Why to use higher-order components anyway?

This is the final post from the post series about higher-order components.

In the previous posts, we’ve uncovered the ideas behind the concept of higher-order components. We’ve also learned how to create a higher-order component and how to compose several of them together and enhance a presentational component by them.

As a result, we were able to transform this not reusable component…

class FilteredList extends React.Component {
   constructor(props) {
      super(props)
      this.state = { value: this.props.defaultState }
   }
   updateState(value) {
      this.setState({ value })
   }
   render() {
      const otherSide = this.state.value === 'dark' ? 'light' : 'dark'
      const transformedProps = this.props.list.filter(char => char.side === this.state.value)
      return (
         <div>
            <button onClick={() => this.updateState(otherSide)}>Switch</button>
            {transformedProps.map(char =>
               <div key={char.name}>
                  <div>Character: {char.name}</div>
                  <div>Side: {char.side}</div>
               </div>
            )}
         </div>
      )
   }
}

ReactDOM.render (
   <FilteredList defaultState='dark' list={starWarsChars} />,
   document.getElementById('app')
)

…into this reusable, readable, and maintainable component composition.

import { withState, mapProps, withHandlers, compose } from 'recompose';

const renderDisplayList = ({ list, handleSetState }) => (
   <div>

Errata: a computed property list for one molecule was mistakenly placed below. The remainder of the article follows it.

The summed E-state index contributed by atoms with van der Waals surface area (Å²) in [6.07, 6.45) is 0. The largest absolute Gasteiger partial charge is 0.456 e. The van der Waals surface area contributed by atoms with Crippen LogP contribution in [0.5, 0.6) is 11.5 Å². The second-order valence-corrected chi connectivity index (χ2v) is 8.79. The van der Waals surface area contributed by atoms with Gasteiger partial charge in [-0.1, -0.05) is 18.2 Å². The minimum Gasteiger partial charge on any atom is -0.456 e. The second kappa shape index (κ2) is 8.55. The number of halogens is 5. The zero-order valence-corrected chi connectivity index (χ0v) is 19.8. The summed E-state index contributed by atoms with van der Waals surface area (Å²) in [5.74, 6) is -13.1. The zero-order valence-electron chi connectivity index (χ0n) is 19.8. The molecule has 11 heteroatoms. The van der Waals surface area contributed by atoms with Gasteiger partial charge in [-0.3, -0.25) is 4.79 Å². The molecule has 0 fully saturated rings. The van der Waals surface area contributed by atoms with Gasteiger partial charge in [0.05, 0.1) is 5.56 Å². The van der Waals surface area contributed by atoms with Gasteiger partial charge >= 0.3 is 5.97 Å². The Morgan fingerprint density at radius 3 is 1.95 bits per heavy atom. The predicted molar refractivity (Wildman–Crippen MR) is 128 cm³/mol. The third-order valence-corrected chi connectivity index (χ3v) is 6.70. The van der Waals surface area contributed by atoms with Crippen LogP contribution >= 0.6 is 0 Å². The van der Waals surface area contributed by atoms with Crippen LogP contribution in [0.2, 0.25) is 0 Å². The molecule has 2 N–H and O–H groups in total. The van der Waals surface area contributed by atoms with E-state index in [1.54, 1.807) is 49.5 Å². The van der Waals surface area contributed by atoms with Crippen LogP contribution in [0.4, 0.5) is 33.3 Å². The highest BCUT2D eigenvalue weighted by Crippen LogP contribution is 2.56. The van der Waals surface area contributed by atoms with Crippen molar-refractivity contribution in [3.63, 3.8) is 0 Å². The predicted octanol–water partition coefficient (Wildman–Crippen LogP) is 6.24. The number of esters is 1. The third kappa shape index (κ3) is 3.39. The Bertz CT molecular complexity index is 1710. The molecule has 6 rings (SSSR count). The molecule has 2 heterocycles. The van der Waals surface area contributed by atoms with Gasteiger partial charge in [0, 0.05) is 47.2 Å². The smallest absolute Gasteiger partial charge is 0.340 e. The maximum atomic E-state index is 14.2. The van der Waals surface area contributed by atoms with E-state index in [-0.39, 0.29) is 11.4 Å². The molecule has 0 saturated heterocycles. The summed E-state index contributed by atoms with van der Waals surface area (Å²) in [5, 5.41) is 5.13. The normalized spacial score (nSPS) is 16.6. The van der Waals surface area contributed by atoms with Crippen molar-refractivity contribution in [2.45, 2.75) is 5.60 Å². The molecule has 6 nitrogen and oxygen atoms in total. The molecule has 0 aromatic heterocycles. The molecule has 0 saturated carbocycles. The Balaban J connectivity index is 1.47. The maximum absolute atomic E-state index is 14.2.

<button onClick={handleSetState}>Switch</button>
      {list.map(char =>
         <div key={char.name}>
            <div>Character: {char.name}</div>
            <div>Side: {char.side}</div>
         </div>
      )}
   </div>
)

const enhance = compose(
   withState('stateValue', 'stateHandler', 'dark'),
   mapProps(({ list, stateValue, stateHandler }) => {
      const otherSide = stateValue === 'dark' ? 'light' : 'dark'
      return {
         stateHandler,
         otherSide,
         list: list.filter(char => char.side === stateValue),
      }
   }),
   withHandlers({
      handleSetState: ({ stateHandler, otherSide }) => () => stateHandler(otherSide)
   })
)

const FilteredList = enhance(renderDisplayList)

ReactDOM.render (
   <FilteredList list={starWarsChars} />,
   document.getElementById('app')
)

We use these principles during application development quite often. Our aim is to use simple reusable components as much as possible. The HoC pattern helps us to achieve this since its idea is to move the logic to the HoC and let the presentational functional component take care of the UI rendering. As a result, we don’t need to use classes for our presentational components anymore, only for the HoCs if we need a class-specific behavior.

As a result, our application is composed of a bunch of presentational components that we can reuse throughout our application, and we can enhance them using one or several reusable HoCs to get a logic we need for a particular scenario (such as a dedicated HoC for data fetching).

A cool feature about our approach is that, if you take a look at a particular HoC composition, you immediately know what kind of logic it uses. You just need to check the compose function where you can see all the logic contained in the HoCs. If you decide to add more logic, you just insert a new HoC into the compose function. Furthermore, if you wanted to see what handlers the component uses, you just need to check the withHandlers HoC.

Another cool thing about HoCs is that they’re not tied to React. You don’t write import React from ‘react' in your HoCs. This means you can use them in your other applications that haven’t been written in React.

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